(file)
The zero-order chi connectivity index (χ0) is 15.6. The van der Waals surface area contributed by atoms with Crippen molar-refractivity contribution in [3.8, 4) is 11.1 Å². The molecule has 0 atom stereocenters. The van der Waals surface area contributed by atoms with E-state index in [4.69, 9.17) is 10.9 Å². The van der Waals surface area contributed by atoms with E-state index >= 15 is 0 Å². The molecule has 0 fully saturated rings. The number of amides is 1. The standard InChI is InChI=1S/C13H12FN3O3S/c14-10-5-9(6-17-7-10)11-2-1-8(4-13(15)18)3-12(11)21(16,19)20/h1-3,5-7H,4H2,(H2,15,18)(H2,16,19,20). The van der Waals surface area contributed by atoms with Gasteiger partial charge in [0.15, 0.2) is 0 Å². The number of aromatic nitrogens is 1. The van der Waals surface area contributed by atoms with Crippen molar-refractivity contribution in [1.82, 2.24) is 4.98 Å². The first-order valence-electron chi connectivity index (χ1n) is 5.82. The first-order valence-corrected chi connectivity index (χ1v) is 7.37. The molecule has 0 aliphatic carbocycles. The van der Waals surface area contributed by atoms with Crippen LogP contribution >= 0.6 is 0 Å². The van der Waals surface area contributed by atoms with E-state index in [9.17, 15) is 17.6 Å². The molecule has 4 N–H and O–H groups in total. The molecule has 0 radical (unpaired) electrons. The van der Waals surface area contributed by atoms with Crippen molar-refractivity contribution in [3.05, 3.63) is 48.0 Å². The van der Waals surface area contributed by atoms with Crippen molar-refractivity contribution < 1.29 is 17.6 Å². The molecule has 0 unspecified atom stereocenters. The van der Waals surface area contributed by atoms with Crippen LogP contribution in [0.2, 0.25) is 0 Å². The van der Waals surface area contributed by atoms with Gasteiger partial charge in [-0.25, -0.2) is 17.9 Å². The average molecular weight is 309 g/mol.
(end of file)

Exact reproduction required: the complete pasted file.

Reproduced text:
The zero-order chi connectivity index (χ0) is 15.6. The van der Waals surface area contributed by atoms with Crippen molar-refractivity contribution in [3.8, 4) is 11.1 Å². The molecule has 0 atom stereocenters. The van der Waals surface area contributed by atoms with E-state index in [4.69, 9.17) is 10.9 Å². The van der Waals surface area contributed by atoms with E-state index >= 15 is 0 Å². The molecule has 0 fully saturated rings. The number of amides is 1. The standard InChI is InChI=1S/C13H12FN3O3S/c14-10-5-9(6-17-7-10)11-2-1-8(4-13(15)18)3-12(11)21(16,19)20/h1-3,5-7H,4H2,(H2,15,18)(H2,16,19,20). The van der Waals surface area contributed by atoms with Gasteiger partial charge in [0.15, 0.2) is 0 Å². The number of aromatic nitrogens is 1. The van der Waals surface area contributed by atoms with Crippen molar-refractivity contribution in [1.82, 2.24) is 4.98 Å². The first-order valence-electron chi connectivity index (χ1n) is 5.82. The first-order valence-corrected chi connectivity index (χ1v) is 7.37. The molecule has 0 aliphatic carbocycles. The van der Waals surface area contributed by atoms with Crippen LogP contribution >= 0.6 is 0 Å². The van der Waals surface area contributed by atoms with E-state index in [9.17, 15) is 17.6 Å². The molecule has 4 N–H and O–H groups in total. The molecule has 0 radical (unpaired) electrons. The van der Waals surface area contributed by atoms with Crippen molar-refractivity contribution in [3.05, 3.63) is 48.0 Å². The van der Waals surface area contributed by atoms with Crippen molar-refractivity contribution < 1.29 is 17.6 Å². The molecule has 0 unspecified atom stereocenters. The van der Waals surface area contributed by atoms with Crippen LogP contribution in [0.2, 0.25) is 0 Å². The van der Waals surface area contributed by atoms with Gasteiger partial charge in [-0.25, -0.2) is 17.9 Å². The average molecular weight is 309 g/mol.